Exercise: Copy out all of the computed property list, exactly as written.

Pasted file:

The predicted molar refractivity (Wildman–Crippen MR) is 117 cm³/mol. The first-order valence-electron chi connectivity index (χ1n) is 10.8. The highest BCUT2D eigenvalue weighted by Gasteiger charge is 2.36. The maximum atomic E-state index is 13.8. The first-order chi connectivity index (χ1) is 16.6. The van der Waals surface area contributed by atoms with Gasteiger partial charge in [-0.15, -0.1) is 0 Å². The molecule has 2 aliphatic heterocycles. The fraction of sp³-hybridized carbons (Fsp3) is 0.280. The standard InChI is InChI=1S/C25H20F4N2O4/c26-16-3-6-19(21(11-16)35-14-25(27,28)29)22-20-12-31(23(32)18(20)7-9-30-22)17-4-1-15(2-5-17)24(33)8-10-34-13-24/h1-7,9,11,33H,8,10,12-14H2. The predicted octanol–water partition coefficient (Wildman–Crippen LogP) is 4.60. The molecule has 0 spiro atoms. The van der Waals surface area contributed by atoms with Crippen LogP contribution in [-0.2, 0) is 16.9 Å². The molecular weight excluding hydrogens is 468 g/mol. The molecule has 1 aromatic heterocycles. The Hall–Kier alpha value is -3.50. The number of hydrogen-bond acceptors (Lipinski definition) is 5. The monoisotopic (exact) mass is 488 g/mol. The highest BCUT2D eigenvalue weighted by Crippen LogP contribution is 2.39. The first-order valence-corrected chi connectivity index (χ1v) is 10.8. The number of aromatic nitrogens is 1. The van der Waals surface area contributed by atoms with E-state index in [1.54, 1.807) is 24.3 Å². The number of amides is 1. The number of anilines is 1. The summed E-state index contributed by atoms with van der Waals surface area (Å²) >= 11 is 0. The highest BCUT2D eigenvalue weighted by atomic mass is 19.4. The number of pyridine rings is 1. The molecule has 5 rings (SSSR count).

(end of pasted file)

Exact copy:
The predicted molar refractivity (Wildman–Crippen MR) is 117 cm³/mol. The first-order valence-electron chi connectivity index (χ1n) is 10.8. The highest BCUT2D eigenvalue weighted by Gasteiger charge is 2.36. The maximum atomic E-state index is 13.8. The first-order chi connectivity index (χ1) is 16.6. The van der Waals surface area contributed by atoms with Gasteiger partial charge in [-0.15, -0.1) is 0 Å². The molecule has 2 aliphatic heterocycles. The fraction of sp³-hybridized carbons (Fsp3) is 0.280. The standard InChI is InChI=1S/C25H20F4N2O4/c26-16-3-6-19(21(11-16)35-14-25(27,28)29)22-20-12-31(23(32)18(20)7-9-30-22)17-4-1-15(2-5-17)24(33)8-10-34-13-24/h1-7,9,11,33H,8,10,12-14H2. The predicted octanol–water partition coefficient (Wildman–Crippen LogP) is 4.60. The molecule has 0 spiro atoms. The van der Waals surface area contributed by atoms with Crippen LogP contribution in [-0.2, 0) is 16.9 Å². The molecular weight excluding hydrogens is 468 g/mol. The molecule has 1 aromatic heterocycles. The Hall–Kier alpha value is -3.50. The number of hydrogen-bond acceptors (Lipinski definition) is 5. The monoisotopic (exact) mass is 488 g/mol. The highest BCUT2D eigenvalue weighted by Crippen LogP contribution is 2.39. The first-order valence-corrected chi connectivity index (χ1v) is 10.8. The number of aromatic nitrogens is 1. The van der Waals surface area contributed by atoms with E-state index in [1.54, 1.807) is 24.3 Å². The number of amides is 1. The number of anilines is 1. The summed E-state index contributed by atoms with van der Waals surface area (Å²) >= 11 is 0. The highest BCUT2D eigenvalue weighted by atomic mass is 19.4. The number of pyridine rings is 1. The molecule has 5 rings (SSSR count).